With this in mind, let us consider a new external fixation device that is specifically used in foot correction and eliminates the need for invasive fixation devices above the ankle. The device is called the EZ Frame (Signal Medical Corp.). It is composed of a boot with adjustable straps, a rocker-bottom footplate, stainless steel posts, wire nuts, smooth wires and olive wires. The boot is connected to the footplate via telescoping carbon fiber rods. Additionally, one can remove the full-length tongue during dressing changes and adjust the positions of both the boot and the frame. Various sizes are available. The footplate also allows versatility in offloading ulcerated areas. In a study performed on seven cadaver specimens and six polyurethane foam models, researchers created a midtarsal wedge osteotomy with a template. They placed an F-Scan pressure insole system (Tekscan) inside the osteotomy and used it to measure and record the pressure created across the osteotomy site after applying fixation. Researchers compared multiple ring external fixation with tension and compression versus the EZ Frame with tension and compression. The F-Scan results demonstrated superior compression strength across the osteotomy fixated with the EZ Frame.17 Researchers believe this superior compression results from the force vectors that are stabilized against the plantar plate apparatus during tensioning of the EZ Frame. The EZ Frame, which was recently FDA-approved, also allows guarded weightbearing. There is a decreased learning curve for this frame as opposed to other external fixation devices. It is also available as a complete system, which reduces OR time. Some of the indications for the EZ Frame include isolated rearfoot arthrodesis, midfoot arthrodesis/osteotomy, comminuted trauma and diabetic Charcot reconstruction. One may also employ this device for the majority of foot pathology that does not require fixation above the ankle.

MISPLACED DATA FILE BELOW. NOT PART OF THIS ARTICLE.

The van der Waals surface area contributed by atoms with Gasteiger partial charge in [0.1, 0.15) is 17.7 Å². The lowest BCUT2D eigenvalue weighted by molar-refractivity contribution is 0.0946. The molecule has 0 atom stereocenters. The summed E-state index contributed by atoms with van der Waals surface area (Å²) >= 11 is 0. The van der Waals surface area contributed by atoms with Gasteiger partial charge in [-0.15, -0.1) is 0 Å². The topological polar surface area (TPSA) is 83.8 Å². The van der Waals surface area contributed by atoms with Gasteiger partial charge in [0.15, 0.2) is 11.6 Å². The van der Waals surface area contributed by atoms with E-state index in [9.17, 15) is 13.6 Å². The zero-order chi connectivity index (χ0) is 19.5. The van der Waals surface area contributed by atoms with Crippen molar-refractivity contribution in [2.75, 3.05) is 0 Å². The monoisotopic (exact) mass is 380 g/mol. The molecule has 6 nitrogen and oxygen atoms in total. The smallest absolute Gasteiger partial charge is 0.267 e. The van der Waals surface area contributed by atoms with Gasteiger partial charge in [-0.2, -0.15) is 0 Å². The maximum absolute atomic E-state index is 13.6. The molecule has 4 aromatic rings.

Case Study: Treating A Patient With Severe PTTD
A diabetic patient presented with severe posterior tibial tendon dysfunction and pes plano valgus deformity. Surgeons performed a triple arthrodesis and applied the EZ Frame with four pins. The pins were located in the calcaneus, talus, navicular and across the metatarsals (see right photo). The patient should remain non-weightbearing for up to six weeks. At this time, practitioners can remove the frame and place the patient in a below knee walking cast for approximately two weeks following serial radiographs. One can subsequently transition the patient into a CAM-Walker and eventually into regular shoe gear. The obvious advantages to employing this modality for diabetic foot reconstruction are guarded weightbearing, enhanced stability and the preclusion of proximal pin sites. Dr. Duckworth is a first-year resident at the Southeast Michigan Surgical Hospital in Warren, Mich. Dr. Steinberg (pictured) is an Assistant Professor in the Department of Surgery at the Georgetown University School of Medicine in Washington, D.C. He is a Fellow of the American College of Foot and Ankle Surgeons.